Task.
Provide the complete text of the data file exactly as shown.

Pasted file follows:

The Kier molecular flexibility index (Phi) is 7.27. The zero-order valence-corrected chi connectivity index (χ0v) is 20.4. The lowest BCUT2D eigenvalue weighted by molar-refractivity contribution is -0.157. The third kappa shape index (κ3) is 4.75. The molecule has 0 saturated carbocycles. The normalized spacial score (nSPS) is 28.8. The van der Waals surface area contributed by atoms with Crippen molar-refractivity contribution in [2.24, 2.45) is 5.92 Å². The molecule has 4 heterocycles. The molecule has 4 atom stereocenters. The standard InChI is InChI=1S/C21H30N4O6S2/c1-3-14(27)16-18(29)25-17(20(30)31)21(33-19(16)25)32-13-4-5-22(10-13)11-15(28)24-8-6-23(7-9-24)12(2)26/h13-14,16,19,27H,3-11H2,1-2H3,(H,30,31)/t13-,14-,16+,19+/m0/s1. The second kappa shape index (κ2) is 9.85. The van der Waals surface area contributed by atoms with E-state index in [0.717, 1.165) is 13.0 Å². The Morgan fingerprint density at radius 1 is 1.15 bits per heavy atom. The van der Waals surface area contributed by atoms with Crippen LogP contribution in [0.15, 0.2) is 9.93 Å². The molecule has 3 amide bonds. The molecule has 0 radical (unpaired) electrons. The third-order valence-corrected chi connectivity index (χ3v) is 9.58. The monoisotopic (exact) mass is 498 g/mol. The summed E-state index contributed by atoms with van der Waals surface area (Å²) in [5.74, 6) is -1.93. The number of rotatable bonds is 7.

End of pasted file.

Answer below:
The Kier molecular flexibility index (Phi) is 7.27. The zero-order valence-corrected chi connectivity index (χ0v) is 20.4. The lowest BCUT2D eigenvalue weighted by molar-refractivity contribution is -0.157. The third kappa shape index (κ3) is 4.75. The molecule has 0 saturated carbocycles. The normalized spacial score (nSPS) is 28.8. The van der Waals surface area contributed by atoms with Crippen molar-refractivity contribution in [2.24, 2.45) is 5.92 Å². The molecule has 4 heterocycles. The molecule has 4 atom stereocenters. The standard InChI is InChI=1S/C21H30N4O6S2/c1-3-14(27)16-18(29)25-17(20(30)31)21(33-19(16)25)32-13-4-5-22(10-13)11-15(28)24-8-6-23(7-9-24)12(2)26/h13-14,16,19,27H,3-11H2,1-2H3,(H,30,31)/t13-,14-,16+,19+/m0/s1. The second kappa shape index (κ2) is 9.85. The van der Waals surface area contributed by atoms with E-state index in [0.717, 1.165) is 13.0 Å². The Morgan fingerprint density at radius 1 is 1.15 bits per heavy atom. The van der Waals surface area contributed by atoms with Crippen LogP contribution in [0.15, 0.2) is 9.93 Å². The molecule has 3 amide bonds. The molecule has 0 radical (unpaired) electrons. The third-order valence-corrected chi connectivity index (χ3v) is 9.58. The monoisotopic (exact) mass is 498 g/mol. The summed E-state index contributed by atoms with van der Waals surface area (Å²) in [5.74, 6) is -1.93. The number of rotatable bonds is 7.